Barriers to enrolling a diverse population of patients in clinical trials are complex and multilevel, concluded a recent study.1

“The problem of severe under-enrollment of racial and ethnic minorities into clinical trials persists,” says lead author Lauren M. Hamel, PhD, an assistant professor in the department of oncology at Wayne State University School of Medicine and the Karmanos Cancer Institute in Detroit. This is true despite a National Institutes of Health requirement that members of minority populations be represented in clinical research.

“Our research team has extensive experience studying racial healthcare disparities, especially in cancer treatment and cancer clinical trials,” notes Hamel. “So we were in a great position to take this on.” To increase enrollment of racial and ethnic minorities in clinical trials, future interventions should address barriers at multiple levels, the researchers concluded.

“My colleagues and I have studied what prevents and facilitates enrollment into clinical trials for many years,” says Hamel. Thus, it came as no surprise that barriers to diverse enrollment exist on multiple levels.

“What this paper provides is a summary of the barriers at each level, how they influence one another, and also some ideas for solutions to the problem,” Hamel says. Ideally, interventions should address as many levels as possible — system, individual, and interpersonal.

“This increases the likelihood of an intervention achieving substantial and sustained change and to produce additive, and possibly multiplicative, effects,” says Hamel. Scarce resources are an obstacle. “A multilevel intervention is not always possible,” acknowledges Hamel. “However, it’s important to recognize that discussions about clinical trials do not exist in a vacuum.” Some key findings include the following:

  • Barriers at the system level can create barriers at the individual level.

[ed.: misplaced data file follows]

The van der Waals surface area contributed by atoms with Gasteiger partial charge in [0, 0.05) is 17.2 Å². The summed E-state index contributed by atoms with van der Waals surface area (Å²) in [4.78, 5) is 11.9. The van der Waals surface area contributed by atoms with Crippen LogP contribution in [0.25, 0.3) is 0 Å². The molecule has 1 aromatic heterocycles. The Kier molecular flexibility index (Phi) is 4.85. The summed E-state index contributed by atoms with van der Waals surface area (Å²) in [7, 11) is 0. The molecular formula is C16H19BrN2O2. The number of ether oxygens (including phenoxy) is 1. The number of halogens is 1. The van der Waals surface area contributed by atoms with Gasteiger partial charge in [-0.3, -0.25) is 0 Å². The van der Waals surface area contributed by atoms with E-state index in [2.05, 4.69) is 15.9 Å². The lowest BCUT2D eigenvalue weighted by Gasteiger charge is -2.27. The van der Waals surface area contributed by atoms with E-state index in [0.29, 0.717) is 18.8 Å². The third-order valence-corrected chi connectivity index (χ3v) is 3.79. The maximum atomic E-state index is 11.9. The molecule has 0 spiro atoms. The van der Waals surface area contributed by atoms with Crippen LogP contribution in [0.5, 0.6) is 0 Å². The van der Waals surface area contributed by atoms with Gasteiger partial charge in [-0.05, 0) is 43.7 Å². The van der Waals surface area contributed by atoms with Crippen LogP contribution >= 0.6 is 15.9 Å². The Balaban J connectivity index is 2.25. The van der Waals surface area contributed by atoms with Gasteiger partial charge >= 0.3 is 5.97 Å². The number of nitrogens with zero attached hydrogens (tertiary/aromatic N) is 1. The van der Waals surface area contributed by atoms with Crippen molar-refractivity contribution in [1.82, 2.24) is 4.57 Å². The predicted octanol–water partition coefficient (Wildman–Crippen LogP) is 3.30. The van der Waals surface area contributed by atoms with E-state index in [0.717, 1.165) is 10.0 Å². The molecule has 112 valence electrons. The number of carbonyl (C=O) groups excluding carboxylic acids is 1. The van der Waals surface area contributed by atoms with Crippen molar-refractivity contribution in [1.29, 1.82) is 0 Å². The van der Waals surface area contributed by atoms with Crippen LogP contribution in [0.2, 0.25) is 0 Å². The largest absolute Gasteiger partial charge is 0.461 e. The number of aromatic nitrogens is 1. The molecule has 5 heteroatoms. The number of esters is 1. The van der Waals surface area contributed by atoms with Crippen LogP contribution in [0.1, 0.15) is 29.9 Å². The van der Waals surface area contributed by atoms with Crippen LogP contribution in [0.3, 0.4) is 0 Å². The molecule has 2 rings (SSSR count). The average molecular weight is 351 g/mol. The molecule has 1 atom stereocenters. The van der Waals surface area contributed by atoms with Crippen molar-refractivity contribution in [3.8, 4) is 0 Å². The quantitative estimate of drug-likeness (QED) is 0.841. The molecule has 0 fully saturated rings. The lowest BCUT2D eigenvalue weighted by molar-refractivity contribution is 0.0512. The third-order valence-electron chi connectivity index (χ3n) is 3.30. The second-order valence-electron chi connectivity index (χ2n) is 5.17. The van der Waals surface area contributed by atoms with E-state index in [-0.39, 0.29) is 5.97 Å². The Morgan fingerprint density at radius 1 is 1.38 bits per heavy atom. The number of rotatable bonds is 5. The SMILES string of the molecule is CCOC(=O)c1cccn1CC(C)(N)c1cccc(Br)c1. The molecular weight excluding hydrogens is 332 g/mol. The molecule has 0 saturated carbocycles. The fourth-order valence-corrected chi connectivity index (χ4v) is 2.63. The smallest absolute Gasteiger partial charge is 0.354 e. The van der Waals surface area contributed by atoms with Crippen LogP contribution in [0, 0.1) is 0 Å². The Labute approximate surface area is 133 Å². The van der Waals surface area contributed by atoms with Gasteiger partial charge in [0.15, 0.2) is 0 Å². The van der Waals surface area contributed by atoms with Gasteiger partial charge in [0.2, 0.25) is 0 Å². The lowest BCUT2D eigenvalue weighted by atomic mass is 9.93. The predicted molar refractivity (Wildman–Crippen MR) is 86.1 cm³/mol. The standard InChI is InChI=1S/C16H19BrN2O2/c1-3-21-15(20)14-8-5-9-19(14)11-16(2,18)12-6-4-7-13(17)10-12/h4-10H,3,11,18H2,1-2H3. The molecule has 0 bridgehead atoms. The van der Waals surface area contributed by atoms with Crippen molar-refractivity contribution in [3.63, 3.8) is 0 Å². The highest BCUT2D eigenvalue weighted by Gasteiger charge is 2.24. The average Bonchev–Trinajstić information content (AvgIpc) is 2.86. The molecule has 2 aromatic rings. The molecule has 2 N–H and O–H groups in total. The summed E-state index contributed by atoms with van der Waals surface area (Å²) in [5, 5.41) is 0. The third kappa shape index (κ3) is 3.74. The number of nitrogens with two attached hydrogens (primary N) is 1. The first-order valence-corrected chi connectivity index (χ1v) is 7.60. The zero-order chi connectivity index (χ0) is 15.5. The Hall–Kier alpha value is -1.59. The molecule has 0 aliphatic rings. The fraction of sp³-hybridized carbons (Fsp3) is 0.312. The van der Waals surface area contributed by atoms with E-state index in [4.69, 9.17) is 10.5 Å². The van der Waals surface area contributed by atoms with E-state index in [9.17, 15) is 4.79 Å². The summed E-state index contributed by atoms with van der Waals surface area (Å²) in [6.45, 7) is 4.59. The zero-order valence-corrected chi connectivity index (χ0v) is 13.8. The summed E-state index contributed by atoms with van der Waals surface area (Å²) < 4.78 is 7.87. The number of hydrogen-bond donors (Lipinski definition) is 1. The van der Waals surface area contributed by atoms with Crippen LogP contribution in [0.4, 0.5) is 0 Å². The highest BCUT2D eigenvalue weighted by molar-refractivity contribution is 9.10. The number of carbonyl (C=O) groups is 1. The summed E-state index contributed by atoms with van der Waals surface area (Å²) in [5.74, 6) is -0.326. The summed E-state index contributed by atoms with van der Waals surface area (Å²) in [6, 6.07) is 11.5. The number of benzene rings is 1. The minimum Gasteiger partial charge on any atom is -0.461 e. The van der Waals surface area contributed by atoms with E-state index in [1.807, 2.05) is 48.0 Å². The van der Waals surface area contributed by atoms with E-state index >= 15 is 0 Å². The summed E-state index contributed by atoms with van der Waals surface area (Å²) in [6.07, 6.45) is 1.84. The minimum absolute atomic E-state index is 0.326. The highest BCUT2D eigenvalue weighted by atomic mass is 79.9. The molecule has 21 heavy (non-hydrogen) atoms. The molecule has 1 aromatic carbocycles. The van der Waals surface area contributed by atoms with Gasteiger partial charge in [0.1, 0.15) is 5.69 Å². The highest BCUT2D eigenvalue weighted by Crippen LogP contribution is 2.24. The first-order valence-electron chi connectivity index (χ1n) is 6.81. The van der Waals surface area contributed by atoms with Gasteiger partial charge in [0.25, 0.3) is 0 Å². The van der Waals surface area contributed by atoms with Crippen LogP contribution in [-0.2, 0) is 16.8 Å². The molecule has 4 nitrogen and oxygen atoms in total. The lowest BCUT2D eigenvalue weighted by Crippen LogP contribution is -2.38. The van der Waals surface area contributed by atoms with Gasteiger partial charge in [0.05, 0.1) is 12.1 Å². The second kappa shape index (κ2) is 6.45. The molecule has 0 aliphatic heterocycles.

For instance, physicians might not mention a clinical trial to a patient if they don’t believe it’s adequately supported by the hospital.

  • Individual attitudes are a factor.

Negative attitudes toward minority patients could lead physicians to believe these patients will be poor candidates for clinical trials, for example.

Sarah L. Goff, MD, associate professor of medicine at University of Massachusetts Medical School–Baystate Medical Center in Springfield, notes that studies often are designed without input from patients. Thus, patients don’t have any say as to the pertinence of the study question, the design of the study, and how results will be communicated to participants.

Goff views this as one underlying cause of lack of diverse enrollment. “The movement toward funders encouraging various levels of patient and stakeholder engagement in research holds promise for addressing ethical issues related to enrollment of racial and ethnic minorities in clinical trials,” says Goff.

REFERENCE

  1. Hamel LM, Penner LA, Albrecht TL, et al. Barriers to clinical trial enrollment in racial and ethnic minority patients with cancer. Cancer Control 2016; 23(4):327-337.

SOURCES

  • Sarah L. Goff, MD, Assistant Professor of Medicine, University of Massachusetts Medical School–Baystate Medical Center, Springfield. Email: sarah.goff@baystatehealth.org.
  • Lauren M. Hamel, PhD, Assistant Professor, Department of Oncology, Wayne State University School of Medicine/Karmanos Cancer Institute, Detroit. Phone: (313) 576-9672. Fax: (313) 576-8270. Email: hamell@karmanos.org.